In a post, Sacha Chua asked: what are the "one-string pieces" of the IT world?

The "one-string piece" of IT (systems administration maybe) could be the various command line or Perl one-liners and what-not that does the job and astounds our bosses; where, as deadlines loom or we're in the middle of downtime costing the company, we pull out a one-liner that saves the day. Or it might even be the little things: the libraries or tools you've researched or played with in your spare time, and apply in a Eureka moment. You get that rush, knowing you've gotten the most bang for the buck, and your colleagues or bosses have no idea how you've accomplished so much with so little. Little do they know that you've been doing this kind of stuff for so long it comes naturally to you.

It can be the knowledge of various sed/awk/perl combinations that you've played with, then applied with awe-inspiring precision to the problem at hand. It can be the knowledge of the esoteric bits of the Java Language Specification or the Java memory model or even the class library, allowing you to figure out what exactly is going on underneath the hood, causing that heisenbug that your coworker has been debugging for days -- which you've solved in five minutes with a one line fix.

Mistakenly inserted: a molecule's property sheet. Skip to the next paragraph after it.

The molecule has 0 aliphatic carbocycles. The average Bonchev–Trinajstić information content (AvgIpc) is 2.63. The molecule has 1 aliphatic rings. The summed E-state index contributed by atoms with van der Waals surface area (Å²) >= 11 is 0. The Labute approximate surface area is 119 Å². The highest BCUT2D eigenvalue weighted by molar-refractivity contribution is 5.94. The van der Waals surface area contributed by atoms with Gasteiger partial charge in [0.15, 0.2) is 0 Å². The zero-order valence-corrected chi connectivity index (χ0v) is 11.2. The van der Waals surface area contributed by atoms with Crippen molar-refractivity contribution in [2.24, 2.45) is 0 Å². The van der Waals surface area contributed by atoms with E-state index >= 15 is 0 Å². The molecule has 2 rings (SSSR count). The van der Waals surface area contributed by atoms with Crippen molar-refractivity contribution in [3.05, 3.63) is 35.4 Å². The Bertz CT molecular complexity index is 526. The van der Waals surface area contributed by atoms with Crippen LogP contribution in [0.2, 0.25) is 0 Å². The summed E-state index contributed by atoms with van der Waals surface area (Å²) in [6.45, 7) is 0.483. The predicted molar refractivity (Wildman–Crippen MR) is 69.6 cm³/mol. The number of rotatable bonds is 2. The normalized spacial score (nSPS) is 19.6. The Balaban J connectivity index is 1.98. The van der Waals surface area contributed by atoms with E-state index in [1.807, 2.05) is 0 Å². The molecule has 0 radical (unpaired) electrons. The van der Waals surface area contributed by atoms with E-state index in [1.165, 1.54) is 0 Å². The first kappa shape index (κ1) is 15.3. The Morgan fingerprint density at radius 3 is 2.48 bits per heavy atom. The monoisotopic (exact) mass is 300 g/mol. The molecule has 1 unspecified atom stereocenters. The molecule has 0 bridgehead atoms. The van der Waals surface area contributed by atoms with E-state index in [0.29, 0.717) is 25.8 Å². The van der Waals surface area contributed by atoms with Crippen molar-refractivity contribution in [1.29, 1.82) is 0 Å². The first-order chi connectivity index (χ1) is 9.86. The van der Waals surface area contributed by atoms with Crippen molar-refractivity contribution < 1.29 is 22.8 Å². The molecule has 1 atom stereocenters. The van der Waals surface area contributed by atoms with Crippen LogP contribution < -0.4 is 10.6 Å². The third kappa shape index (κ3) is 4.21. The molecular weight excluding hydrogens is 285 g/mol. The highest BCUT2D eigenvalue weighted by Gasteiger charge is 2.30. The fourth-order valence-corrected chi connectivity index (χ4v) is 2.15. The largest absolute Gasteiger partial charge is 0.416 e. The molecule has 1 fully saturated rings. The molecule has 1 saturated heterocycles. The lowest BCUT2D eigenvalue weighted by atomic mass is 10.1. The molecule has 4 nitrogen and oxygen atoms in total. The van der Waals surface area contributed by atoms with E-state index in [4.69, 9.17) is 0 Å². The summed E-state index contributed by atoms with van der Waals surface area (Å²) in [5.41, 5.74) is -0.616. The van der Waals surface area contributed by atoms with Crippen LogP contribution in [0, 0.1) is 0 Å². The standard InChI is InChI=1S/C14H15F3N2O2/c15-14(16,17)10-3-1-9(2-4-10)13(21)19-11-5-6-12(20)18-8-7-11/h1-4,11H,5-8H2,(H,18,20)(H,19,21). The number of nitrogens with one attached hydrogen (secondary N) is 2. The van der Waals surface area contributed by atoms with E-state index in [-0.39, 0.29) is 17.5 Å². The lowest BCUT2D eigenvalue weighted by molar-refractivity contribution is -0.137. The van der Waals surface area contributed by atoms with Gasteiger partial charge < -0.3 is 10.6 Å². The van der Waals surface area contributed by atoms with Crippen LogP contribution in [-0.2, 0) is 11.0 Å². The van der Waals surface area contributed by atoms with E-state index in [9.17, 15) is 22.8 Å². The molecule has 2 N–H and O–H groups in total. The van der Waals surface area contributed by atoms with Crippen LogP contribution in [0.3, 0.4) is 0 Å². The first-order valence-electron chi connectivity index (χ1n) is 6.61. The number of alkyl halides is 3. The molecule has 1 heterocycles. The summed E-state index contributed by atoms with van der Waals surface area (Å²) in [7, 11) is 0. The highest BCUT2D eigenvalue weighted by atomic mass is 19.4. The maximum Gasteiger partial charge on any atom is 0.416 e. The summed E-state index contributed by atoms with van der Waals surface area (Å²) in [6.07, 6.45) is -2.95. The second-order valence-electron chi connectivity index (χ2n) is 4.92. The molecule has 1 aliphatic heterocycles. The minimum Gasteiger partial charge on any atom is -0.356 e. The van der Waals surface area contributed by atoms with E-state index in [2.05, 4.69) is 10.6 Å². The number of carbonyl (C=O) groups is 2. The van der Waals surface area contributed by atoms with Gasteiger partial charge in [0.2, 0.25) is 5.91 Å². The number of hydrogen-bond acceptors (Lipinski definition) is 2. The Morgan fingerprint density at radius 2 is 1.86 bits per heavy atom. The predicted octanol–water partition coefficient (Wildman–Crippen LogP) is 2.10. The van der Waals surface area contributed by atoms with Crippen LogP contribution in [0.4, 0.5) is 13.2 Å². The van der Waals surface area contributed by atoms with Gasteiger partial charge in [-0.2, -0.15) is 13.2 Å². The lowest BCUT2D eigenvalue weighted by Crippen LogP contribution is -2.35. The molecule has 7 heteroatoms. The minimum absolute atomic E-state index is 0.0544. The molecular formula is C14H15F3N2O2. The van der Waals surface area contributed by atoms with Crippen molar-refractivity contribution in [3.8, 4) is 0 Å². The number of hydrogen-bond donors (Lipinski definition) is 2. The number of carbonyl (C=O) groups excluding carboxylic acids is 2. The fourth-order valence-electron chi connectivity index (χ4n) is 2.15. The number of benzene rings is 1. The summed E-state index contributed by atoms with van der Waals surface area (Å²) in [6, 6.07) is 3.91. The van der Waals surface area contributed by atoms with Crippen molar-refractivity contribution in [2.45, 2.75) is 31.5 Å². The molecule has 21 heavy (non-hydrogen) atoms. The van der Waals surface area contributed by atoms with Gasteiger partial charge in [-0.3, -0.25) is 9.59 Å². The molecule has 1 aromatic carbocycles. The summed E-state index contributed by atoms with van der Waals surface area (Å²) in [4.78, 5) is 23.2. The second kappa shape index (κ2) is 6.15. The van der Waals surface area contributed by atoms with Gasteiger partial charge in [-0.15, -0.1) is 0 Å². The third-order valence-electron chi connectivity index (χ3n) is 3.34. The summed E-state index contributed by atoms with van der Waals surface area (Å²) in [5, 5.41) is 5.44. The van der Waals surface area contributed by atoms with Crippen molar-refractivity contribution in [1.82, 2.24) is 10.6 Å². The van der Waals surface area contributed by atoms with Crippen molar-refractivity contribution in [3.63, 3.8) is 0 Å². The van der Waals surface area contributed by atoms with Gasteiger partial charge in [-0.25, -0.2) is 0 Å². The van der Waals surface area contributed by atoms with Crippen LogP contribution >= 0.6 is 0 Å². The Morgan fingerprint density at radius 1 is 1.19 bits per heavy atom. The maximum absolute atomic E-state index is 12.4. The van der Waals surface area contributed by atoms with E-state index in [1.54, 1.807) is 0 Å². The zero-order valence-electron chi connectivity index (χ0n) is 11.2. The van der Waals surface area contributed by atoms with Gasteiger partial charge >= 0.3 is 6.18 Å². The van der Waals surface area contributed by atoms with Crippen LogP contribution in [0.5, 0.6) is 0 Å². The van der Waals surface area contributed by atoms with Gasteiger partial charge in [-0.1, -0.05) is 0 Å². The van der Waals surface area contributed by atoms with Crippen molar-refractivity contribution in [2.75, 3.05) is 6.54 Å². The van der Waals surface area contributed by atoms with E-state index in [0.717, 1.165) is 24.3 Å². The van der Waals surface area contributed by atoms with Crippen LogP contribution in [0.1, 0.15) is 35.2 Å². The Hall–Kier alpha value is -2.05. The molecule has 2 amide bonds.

It could be that.

It's the stuff that others think they'd never really need, but you know will come in handy. It's the stuff that allows you to spend more time at the higher levels of abstraction, but with the knowledge that you're going to be comfortable going down to the bits and bytes if and when (most likely when) the time comes.

It's knowing that although GUI tools and wizards and nifty IDEs and autocompletion will probably cut down the time it'd take you to shape your code, you have to know how those tools work so that when it breaks you can fix it.

It's experience.

Previously: On Programming and The Programmer's Toolbox